He was convinced to try out for the Martinsville basketball team his senior year by friends Jesse Martin and JoeJoe Holt, who Whitaker would play with at a city park off of Starling Avenue.
Whitaker said he was the “16th man on a 15-man team,” and quit about three games into the season.
The team went on to win the state championship that year.
“I used to sit down and root for the guys,” he said. “I missed my ring, my state championship ring, by quitting.”
None of the other sports brought Whitaker the joy baseball brought. Baseball was the sport he wanted to continue beyond high school.
“I always thought about someday playing, but really in reality it was like, ‘Wow what do people even do to get drafted or be seen?’” he said.
The only times Whitaker ever played outside of Martinsville was when his all-star teams would make big tournaments. He’s still not sure how he got noticed.
“It was something… others around Martinsville was seeing something in a young person, in a kid, and just passing the information around,” he said. “So it was word of mouth. This person tells that person, this person tells that person, so who knows where it started.”
Unlike players today who start on travel teams as young as 10 years old, Whitaker learned everything about baseball close to home at English Field.
He credits the talent of the players he grew up playing alongside with making him better.
“Martinsville always had good baseball players,” he said. “They just always did and I was just proud to watch people before me play because that’s how I learned. And then the people that I played with, some of the greatest 14, 15, 16, 17, 18 year olds that I thought ever put on a baseball uniform. They were just exceptional ball players and it’s really a compliment from me to them that made me just excel at that game that I really loved and always wanted as a kid… because being from Martinsville, who’s really out there looking at someone from Martinsville.”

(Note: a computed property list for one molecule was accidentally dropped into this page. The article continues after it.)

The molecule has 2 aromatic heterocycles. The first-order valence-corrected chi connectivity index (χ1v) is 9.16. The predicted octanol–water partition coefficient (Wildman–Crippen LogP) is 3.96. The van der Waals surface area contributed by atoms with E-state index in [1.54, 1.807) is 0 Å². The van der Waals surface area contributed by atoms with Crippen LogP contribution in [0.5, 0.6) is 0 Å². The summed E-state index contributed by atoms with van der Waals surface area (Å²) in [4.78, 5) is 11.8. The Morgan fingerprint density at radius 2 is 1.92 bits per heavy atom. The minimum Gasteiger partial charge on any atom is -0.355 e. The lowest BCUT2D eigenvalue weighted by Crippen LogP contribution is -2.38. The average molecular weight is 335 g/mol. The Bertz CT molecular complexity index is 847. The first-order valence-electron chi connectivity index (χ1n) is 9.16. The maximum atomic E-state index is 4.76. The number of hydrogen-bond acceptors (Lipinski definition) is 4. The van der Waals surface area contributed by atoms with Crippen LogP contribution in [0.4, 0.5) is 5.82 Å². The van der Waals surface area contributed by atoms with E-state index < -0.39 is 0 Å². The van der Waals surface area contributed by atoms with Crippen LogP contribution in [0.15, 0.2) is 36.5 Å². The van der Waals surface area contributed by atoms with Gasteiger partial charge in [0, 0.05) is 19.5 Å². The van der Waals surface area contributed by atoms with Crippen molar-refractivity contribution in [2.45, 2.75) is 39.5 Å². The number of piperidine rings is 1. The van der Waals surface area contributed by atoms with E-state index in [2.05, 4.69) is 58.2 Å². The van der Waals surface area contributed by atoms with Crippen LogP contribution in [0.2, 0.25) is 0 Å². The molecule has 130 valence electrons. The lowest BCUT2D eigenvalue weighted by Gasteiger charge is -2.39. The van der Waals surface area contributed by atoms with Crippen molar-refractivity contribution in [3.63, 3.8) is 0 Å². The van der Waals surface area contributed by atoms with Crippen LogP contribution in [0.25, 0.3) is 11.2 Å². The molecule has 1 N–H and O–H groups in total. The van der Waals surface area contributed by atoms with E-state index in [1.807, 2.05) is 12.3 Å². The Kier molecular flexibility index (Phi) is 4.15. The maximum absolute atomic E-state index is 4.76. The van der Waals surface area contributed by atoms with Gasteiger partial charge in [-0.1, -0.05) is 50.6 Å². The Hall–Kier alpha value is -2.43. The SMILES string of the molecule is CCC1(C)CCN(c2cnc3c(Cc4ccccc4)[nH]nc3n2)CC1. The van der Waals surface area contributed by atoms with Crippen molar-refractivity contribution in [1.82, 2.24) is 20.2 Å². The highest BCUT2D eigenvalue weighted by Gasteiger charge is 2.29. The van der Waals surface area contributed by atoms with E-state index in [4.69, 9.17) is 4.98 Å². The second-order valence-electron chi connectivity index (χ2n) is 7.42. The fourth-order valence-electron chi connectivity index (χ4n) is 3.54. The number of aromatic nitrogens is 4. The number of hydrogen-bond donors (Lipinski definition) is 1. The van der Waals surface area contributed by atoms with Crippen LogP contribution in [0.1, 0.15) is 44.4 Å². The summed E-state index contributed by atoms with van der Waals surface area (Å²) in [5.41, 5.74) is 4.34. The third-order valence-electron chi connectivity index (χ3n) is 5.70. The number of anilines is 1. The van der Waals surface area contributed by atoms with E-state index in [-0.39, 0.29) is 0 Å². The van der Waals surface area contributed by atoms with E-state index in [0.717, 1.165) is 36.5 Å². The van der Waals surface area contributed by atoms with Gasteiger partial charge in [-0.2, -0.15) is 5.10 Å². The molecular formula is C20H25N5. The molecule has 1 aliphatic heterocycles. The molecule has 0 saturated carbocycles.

Things have obviously changed since Whitaker’s days running around the east side of town. He now lives in Greensboro, North Carolina with his wife. But he still vividly remembers his hometown and his home field. There were talented ballplayers before him who helped shape his skills, and many more who came after.
Whitaker’s nephew, Jeff, played at Martinsville and was drafted in 1991, and Whitaker recalls at least five others who were also drafted not long after him.
Roy Clark, who worked as senior advisor to amateur scouting for the Atlanta Braves, also grew up playing at English Field.
“I’ve thought about the faces over the years that I’ve played with. That was my era,’ Whitaker said. “Just think about all the people that were before me that I watched and played against growing up out here on the field.
“We worked on it. It just didn’t fall out of the sky. We worked on it every day at the ball park.”
From a game that started with just some kids playing in the streets around Martinsville, the town could soon be home to a hall of famer.
“We just had a lot of fun as a kids and here I am talking to you about being inducted, or maybe, or being looked at once again,” Whitaker said. “Who knows how this is going to work out.”
The Modern Era Committee will meet on December 8 to vote on its hall of fame ballot. Selectees will be inducted into Cooperstown next spring.

This story originally appeared in The Martinsville Bulletin.)